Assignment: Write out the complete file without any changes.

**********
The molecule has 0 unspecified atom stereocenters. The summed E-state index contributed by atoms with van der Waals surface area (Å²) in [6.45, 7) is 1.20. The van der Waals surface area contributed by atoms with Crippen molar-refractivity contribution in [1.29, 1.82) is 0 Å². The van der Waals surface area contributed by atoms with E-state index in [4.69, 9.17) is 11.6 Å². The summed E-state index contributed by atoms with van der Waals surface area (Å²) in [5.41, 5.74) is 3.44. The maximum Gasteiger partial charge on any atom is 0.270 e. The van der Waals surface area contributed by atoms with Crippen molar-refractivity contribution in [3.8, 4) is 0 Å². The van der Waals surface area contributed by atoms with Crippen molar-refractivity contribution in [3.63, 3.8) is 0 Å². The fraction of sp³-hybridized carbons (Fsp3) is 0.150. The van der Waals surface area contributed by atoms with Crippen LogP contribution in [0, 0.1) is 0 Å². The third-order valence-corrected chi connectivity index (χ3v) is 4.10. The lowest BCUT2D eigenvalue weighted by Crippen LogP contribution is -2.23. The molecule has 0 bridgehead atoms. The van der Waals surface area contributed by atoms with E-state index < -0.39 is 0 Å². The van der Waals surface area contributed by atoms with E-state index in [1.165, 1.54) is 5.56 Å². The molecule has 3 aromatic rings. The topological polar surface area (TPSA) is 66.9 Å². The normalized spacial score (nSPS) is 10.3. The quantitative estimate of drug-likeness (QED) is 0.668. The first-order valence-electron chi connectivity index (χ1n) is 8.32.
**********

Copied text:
The molecule has 0 unspecified atom stereocenters. The summed E-state index contributed by atoms with van der Waals surface area (Å²) in [6.45, 7) is 1.20. The van der Waals surface area contributed by atoms with Crippen molar-refractivity contribution in [1.29, 1.82) is 0 Å². The van der Waals surface area contributed by atoms with E-state index in [4.69, 9.17) is 11.6 Å². The summed E-state index contributed by atoms with van der Waals surface area (Å²) in [5.41, 5.74) is 3.44. The maximum Gasteiger partial charge on any atom is 0.270 e. The van der Waals surface area contributed by atoms with Crippen molar-refractivity contribution in [3.8, 4) is 0 Å². The van der Waals surface area contributed by atoms with Crippen molar-refractivity contribution in [3.63, 3.8) is 0 Å². The fraction of sp³-hybridized carbons (Fsp3) is 0.150. The van der Waals surface area contributed by atoms with Crippen LogP contribution in [0, 0.1) is 0 Å². The third-order valence-corrected chi connectivity index (χ3v) is 4.10. The lowest BCUT2D eigenvalue weighted by Crippen LogP contribution is -2.23. The molecule has 0 bridgehead atoms. The van der Waals surface area contributed by atoms with E-state index < -0.39 is 0 Å². The van der Waals surface area contributed by atoms with E-state index in [1.165, 1.54) is 5.56 Å². The molecule has 3 aromatic rings. The topological polar surface area (TPSA) is 66.9 Å². The normalized spacial score (nSPS) is 10.3. The quantitative estimate of drug-likeness (QED) is 0.668. The first-order valence-electron chi connectivity index (χ1n) is 8.32.